Greenwich Village and the Meatpacking District are among the city's most expensive and desirable neighborhoods, but they come in second to last, at No. 68. Blame the thieves: property crime is by far the area's biggest crime concern. Factor out those offenses, and the Village's ranking rises to No. 32. Yet that's still below Inwood and Washington Heights, and even lower than Morris Heights in the Bronx.
Flatiron (No. 65), Chelsea and Hell's Kitchen (No. 61), and Murray Hill and Gramercy (No. 57) also rank among the bottom dozen neighborhoods for overall safety. All have relatively small populations, but suffer from some of the highest rates of property crimes.
The Crime & Safety Report analysis is the product of DNAinfo.com's access to a detailed crime log assembled by the NYPD's CompStat system for each of the department's 76 precincts. The data lists seven major "index" crimes: murder, rape, robbery, felony assault, burglary, grand larceny and auto theft.
The formula was simple: divide the number of reported crimes in a neighborhood by the number of people living there, for a per capita crime rate.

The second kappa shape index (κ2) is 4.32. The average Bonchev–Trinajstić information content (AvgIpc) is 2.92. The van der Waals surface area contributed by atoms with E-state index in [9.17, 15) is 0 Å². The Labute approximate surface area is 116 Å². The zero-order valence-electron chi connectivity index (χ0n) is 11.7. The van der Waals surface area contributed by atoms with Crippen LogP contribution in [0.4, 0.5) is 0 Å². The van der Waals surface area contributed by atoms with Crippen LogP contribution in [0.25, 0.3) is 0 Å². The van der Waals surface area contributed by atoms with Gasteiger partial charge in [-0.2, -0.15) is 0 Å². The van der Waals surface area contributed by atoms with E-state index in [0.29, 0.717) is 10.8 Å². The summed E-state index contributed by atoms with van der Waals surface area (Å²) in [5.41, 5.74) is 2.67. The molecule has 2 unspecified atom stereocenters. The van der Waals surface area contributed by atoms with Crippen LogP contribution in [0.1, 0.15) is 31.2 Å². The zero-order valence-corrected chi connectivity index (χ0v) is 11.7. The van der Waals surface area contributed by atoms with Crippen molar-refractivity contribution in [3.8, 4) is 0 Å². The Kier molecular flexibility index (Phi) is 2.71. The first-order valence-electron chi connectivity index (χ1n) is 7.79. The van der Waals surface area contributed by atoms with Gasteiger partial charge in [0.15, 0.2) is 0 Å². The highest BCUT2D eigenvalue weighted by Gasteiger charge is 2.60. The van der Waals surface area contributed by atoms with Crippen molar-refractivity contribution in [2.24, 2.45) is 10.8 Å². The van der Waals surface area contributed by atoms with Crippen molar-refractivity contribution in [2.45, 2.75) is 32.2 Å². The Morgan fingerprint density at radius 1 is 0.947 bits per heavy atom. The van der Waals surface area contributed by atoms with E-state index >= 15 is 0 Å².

Using that rate, DNAinfo.com also found success stories. In the South Bronx, on streets once ruined by arsonists and drug dealers, there are entirely new communities in which people expect crime to drop, not soar. Morris Heights and Mount Hope (No. 27) rank higher than all but four neighborhoods in Manhattan. High Bridge (No. 39) has a lower crime rate than Park Slope (No. 41). Melrose and Morrisania (No. 45) edge out Williamsburg, and are now among the city's fastest growing neighborhoods. Mott Haven (No. 59), once caricatured in "Bonfire of the Vanities," fared better than Brooklyn Heights and Boerum Hill (No. 60). As for lowly Hunts Point (No. 67), well, let's just say the South Bronx renaissance is nowhere near complete.
Queens, too, was a sleeper success, with nine neighborhoods among the city's 20 safest. The turnaround has been led by up-and-coming areas such as Corona and Elmhurst (No. 15), which are flooded with striving immigrants and Manhattan émigrés. Another triumph is underway in Flushing, which is on pace to eclipse Manhattan's Chinatown in population, minus the crime. Flushing, paired with Whitestone, ranks No. 9, while Chinatown, along with the Lower East Side, ranks No. 48.
Increase in rapes, 2009 to 2010
Photo credit: Flickr/Eva Abreu